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Moving In

Saturday morning, the keys to our apartment were released. Before I got them in my hot little hands, we had to have a walkthrough to look at everything and check against the apartment inventory.  I thought the inventory would say, 1 dining table, 6 dining chairs, and so forth.  Wrong again: balcony, two lights (which both happen to be recessed).  Master bathroom: one rain shower head; one regular shower head.

Here’s a quick picture show.

The view out the balcony:

The living room:

Dining room, ready for guests (as soon as I get more plates!)

Kitchen, ready for business:

And comfy bedroom, fixed in the Singaporean style of comforter (to keep warm when you turn the A/C to freezing):

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Look See Day 6

[Mike] Hi ho, hi ho, it’s off to work I go.  Today we have two challenges: I have to find my way to my new office, and Nancy has to try to arrange more apartment visits, including a second visit to Apartment 2, which is the one she most favors.
The office is only two subway stops from the hotel, and it’s relatively straightforward to figure out which line (red or green) and which direction to take.  It’s a little bigger problem to figure out how to add money to my subway card.  On my first try, it asked for my ATM card.  No bank account, no ATM card, no top-up.  On my second try, I discovered that the minimum cash accepted is $10, which would be fine, but I don’t have a bill that size.  Hoping that I have enough on my card to get me to the office and back, I hopped on the next train and got off two stops later.  New problem.  I know – more or less – where the office is on the map.  Unfortunately, I have no idea how the five exits of this subway station relate to the map. (more…)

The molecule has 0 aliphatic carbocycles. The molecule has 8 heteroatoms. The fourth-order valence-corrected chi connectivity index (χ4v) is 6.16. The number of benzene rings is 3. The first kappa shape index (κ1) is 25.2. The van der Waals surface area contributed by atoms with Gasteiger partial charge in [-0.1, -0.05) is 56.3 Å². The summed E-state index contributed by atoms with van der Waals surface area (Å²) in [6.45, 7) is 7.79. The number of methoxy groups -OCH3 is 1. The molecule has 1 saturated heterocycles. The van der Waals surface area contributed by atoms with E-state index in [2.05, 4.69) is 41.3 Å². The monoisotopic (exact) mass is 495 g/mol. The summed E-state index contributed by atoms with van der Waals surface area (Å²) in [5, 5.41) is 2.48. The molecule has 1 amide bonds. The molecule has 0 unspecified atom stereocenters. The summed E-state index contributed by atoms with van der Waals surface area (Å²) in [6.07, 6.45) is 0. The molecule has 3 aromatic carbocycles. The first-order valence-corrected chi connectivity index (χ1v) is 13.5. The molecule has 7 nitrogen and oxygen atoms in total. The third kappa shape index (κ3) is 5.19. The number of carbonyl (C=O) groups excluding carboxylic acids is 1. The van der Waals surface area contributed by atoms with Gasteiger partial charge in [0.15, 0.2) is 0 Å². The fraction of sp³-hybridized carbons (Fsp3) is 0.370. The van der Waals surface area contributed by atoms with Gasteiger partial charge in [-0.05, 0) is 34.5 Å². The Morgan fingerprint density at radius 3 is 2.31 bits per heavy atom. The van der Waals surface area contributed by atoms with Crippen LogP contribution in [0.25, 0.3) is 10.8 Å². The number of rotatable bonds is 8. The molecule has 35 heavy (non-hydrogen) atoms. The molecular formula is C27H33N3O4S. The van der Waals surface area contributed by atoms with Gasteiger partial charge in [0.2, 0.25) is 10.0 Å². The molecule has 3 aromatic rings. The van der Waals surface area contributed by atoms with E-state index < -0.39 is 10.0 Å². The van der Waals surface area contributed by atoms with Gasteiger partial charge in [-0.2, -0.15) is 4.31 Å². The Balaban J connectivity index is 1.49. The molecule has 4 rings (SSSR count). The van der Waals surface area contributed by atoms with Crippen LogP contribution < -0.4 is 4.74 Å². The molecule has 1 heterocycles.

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Look See Day 5

On day three of The Big Apartment Hunt, we wanted to revisit candidates from yesterday and to get some idea of what it would be like to live in those neighborhoods—on our own.

On our first three days, we ate the hotel breakfast buffet.  Today, we decided to explore the food court in the adjacent glitzy mall.  “Food court” is a substantial understatement.  A whole level of the mall is devoted to forty or more restaurants, with not a single Subway or Great Potato among them (though one features crispy-thin pizza and another, stuffed potatoes). Every variety of Asian cuisine is represented; not fine dining, but neither are they fast food.  Maybe fast-er food.  In the morning, however, most are closed.  The stuffed potato place though offered a very modest version of an English breakfast, obviously targeted at Western hotel visitors who want to economize.

Next, we headed to the subway to visit the three malls within walking of Apartment 1—a selling feature of this neighborhood.  Rush hour had passed, and so the trains were uncrowded (and clean and orderly).  We had no particular challenge in finding the mall, since the subway stop was in its lower level.  We’ve learned not to generalize in Singapore, so we can only say that this mall was definitely not like the sprawling, glitzy, invitations to spend we’re used to seeing.  Here, the stores are smaller and more jumbled together – a shoe store might be next to a restaurant next to a dentist’s office. And the stores are jumbled among four floors, which, thankfully, are connected by escalators (and the mall itself, thankfully, is seriously air-conditioned). The whole thing has a kind of early sixties feel about it.  In many neighborhoods like this, you go to the mall to visit the grocery store.